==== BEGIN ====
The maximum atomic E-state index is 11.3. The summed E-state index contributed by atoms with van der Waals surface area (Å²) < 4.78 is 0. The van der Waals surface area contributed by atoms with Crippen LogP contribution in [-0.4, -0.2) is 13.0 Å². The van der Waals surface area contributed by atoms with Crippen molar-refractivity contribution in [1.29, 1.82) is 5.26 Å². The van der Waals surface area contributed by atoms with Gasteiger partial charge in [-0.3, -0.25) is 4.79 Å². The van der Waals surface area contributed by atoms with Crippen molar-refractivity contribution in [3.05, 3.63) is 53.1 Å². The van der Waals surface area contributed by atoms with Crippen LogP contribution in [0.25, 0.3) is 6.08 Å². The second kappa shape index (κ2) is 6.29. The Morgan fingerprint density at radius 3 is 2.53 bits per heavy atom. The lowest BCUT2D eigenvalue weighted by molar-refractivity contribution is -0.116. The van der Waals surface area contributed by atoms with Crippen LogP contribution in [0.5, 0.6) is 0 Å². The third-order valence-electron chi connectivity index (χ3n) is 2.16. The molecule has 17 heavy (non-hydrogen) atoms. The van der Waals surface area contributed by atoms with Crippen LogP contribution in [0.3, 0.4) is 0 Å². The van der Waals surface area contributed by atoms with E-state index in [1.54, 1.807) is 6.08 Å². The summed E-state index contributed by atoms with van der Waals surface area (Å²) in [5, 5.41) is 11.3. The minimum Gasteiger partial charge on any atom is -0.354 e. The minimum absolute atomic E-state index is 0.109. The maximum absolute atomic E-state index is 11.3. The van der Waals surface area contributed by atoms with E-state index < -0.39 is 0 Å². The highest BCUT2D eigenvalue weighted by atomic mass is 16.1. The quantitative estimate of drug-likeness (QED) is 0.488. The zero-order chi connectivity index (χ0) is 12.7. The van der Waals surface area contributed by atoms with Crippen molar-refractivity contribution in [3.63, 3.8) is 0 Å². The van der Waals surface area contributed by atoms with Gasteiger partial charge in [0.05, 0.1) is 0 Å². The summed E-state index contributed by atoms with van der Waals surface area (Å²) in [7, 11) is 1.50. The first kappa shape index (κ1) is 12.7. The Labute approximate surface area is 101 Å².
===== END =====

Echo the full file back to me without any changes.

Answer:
The maximum atomic E-state index is 11.3. The summed E-state index contributed by atoms with van der Waals surface area (Å²) < 4.78 is 0. The van der Waals surface area contributed by atoms with Crippen LogP contribution in [-0.4, -0.2) is 13.0 Å². The van der Waals surface area contributed by atoms with Crippen molar-refractivity contribution in [1.29, 1.82) is 5.26 Å². The van der Waals surface area contributed by atoms with Gasteiger partial charge in [-0.3, -0.25) is 4.79 Å². The van der Waals surface area contributed by atoms with Crippen molar-refractivity contribution in [3.05, 3.63) is 53.1 Å². The van der Waals surface area contributed by atoms with Crippen LogP contribution in [0.25, 0.3) is 6.08 Å². The second kappa shape index (κ2) is 6.29. The Morgan fingerprint density at radius 3 is 2.53 bits per heavy atom. The lowest BCUT2D eigenvalue weighted by molar-refractivity contribution is -0.116. The van der Waals surface area contributed by atoms with Crippen LogP contribution in [0.5, 0.6) is 0 Å². The third-order valence-electron chi connectivity index (χ3n) is 2.16. The molecule has 17 heavy (non-hydrogen) atoms. The van der Waals surface area contributed by atoms with Crippen LogP contribution in [0.3, 0.4) is 0 Å². The van der Waals surface area contributed by atoms with E-state index in [1.54, 1.807) is 6.08 Å². The summed E-state index contributed by atoms with van der Waals surface area (Å²) in [5, 5.41) is 11.3. The minimum Gasteiger partial charge on any atom is -0.354 e. The minimum absolute atomic E-state index is 0.109. The maximum absolute atomic E-state index is 11.3. The van der Waals surface area contributed by atoms with E-state index < -0.39 is 0 Å². The highest BCUT2D eigenvalue weighted by atomic mass is 16.1. The quantitative estimate of drug-likeness (QED) is 0.488. The zero-order chi connectivity index (χ0) is 12.7. The van der Waals surface area contributed by atoms with Crippen molar-refractivity contribution in [3.63, 3.8) is 0 Å². The van der Waals surface area contributed by atoms with Gasteiger partial charge in [0.05, 0.1) is 0 Å². The summed E-state index contributed by atoms with van der Waals surface area (Å²) in [7, 11) is 1.50. The first kappa shape index (κ1) is 12.7. The Labute approximate surface area is 101 Å².